Some business owners who were not open for business daily took issue with the 12-hour time frame. If a shop owner took a weekend off or was not open during a snowstorm, the draft ordinance, as written, could leave them on the hook for snow removal. Councilors were open to shifting the time frame but did not change it before approving the second reading.

A number of property owners spoke up to say they felt they were being punished by the ordinance because of a few problem areas. Councilor Michael Frett said the rules have to apply to everyone downtown, so there is a need to create a fair process of enforcement.

Some residents floated hiring another public works employee, but Walker and the council were largely opposed.

“We have a budget and we try to live within that budget,” Walker said. “We have four public works employees and … I don’t think we’re looking as a city to hire more public works employees.”

Councilor-Elect Maureen Aucoin said the ordinance should not be approved if the city does not intend to enforce it widely.

“You say it’s a tool for discussion, (but) from a code enforcement point of view, that’s not true,” she said. “If you’re not intending to enforce any of this, don’t put it in as an ordinance.”

Harvey-McPherson said she thought the ordinance was crafted backward. She said the ordinance should lay out dangerous conditions instead of leaving them up to interpretation.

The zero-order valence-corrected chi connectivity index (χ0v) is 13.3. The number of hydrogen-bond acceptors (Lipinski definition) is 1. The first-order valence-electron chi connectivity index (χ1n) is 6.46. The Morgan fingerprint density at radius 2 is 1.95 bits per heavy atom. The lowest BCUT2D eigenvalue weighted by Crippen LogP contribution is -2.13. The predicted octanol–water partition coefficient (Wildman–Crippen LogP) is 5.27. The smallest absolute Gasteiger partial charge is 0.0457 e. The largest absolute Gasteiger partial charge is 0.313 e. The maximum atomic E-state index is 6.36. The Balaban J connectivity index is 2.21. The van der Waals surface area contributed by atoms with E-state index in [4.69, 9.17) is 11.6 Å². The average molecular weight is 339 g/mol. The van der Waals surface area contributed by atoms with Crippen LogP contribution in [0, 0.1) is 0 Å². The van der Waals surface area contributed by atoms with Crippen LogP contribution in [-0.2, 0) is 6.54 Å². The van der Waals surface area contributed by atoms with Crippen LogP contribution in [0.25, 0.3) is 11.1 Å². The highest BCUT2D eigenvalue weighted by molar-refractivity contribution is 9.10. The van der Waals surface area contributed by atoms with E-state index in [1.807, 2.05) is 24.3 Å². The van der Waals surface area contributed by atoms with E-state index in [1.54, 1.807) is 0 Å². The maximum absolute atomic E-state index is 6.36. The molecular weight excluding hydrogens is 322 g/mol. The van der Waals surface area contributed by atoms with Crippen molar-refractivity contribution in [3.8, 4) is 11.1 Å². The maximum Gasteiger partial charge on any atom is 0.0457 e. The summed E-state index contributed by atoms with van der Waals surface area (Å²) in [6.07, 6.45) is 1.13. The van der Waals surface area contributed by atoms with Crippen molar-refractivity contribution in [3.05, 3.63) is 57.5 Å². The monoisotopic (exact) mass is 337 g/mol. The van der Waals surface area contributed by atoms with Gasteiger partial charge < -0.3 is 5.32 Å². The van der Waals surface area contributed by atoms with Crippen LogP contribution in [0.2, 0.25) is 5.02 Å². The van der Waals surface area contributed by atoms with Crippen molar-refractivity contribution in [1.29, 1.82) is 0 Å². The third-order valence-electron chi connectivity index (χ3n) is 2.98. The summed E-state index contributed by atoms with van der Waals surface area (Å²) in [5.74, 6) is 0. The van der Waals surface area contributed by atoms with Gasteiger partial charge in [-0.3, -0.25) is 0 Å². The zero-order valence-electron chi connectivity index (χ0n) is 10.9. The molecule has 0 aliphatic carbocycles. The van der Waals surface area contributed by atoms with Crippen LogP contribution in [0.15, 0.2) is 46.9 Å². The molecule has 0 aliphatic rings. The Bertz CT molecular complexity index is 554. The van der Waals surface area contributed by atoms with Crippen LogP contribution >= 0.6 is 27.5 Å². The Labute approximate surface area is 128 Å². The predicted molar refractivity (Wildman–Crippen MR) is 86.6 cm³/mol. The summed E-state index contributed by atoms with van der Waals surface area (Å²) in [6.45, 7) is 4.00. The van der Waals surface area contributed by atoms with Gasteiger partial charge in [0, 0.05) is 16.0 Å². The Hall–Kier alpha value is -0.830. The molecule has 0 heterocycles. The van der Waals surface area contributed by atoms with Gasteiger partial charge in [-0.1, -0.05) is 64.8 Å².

Circo said the ordinance was crafted vaguely to leave room for interpretation and there would be push-back no matter how the policy was crafted. Rudy said the ordinance has the “minimum amount of language” to be enforceable.

While the bulk of the comment was in opposition of the ordinance as written, Mark Walker said in October, he said there was “strong support” for an ordinance written in a “reasonable manner.”

The Protection Committee was ordered to take another look at the ordinance before a third and final reading. A number of councilors also suggested looking at other cities and towns with snow removal ordinances and see how they have been enforced. Circo expressed interest in pushing the ordinance through sooner rather than later because winter is looming.

The next regular City Council meeting is scheduled for Dec. 10.

Sam Shepherd — 621-5666

[email protected]

Twitter: @SamShepME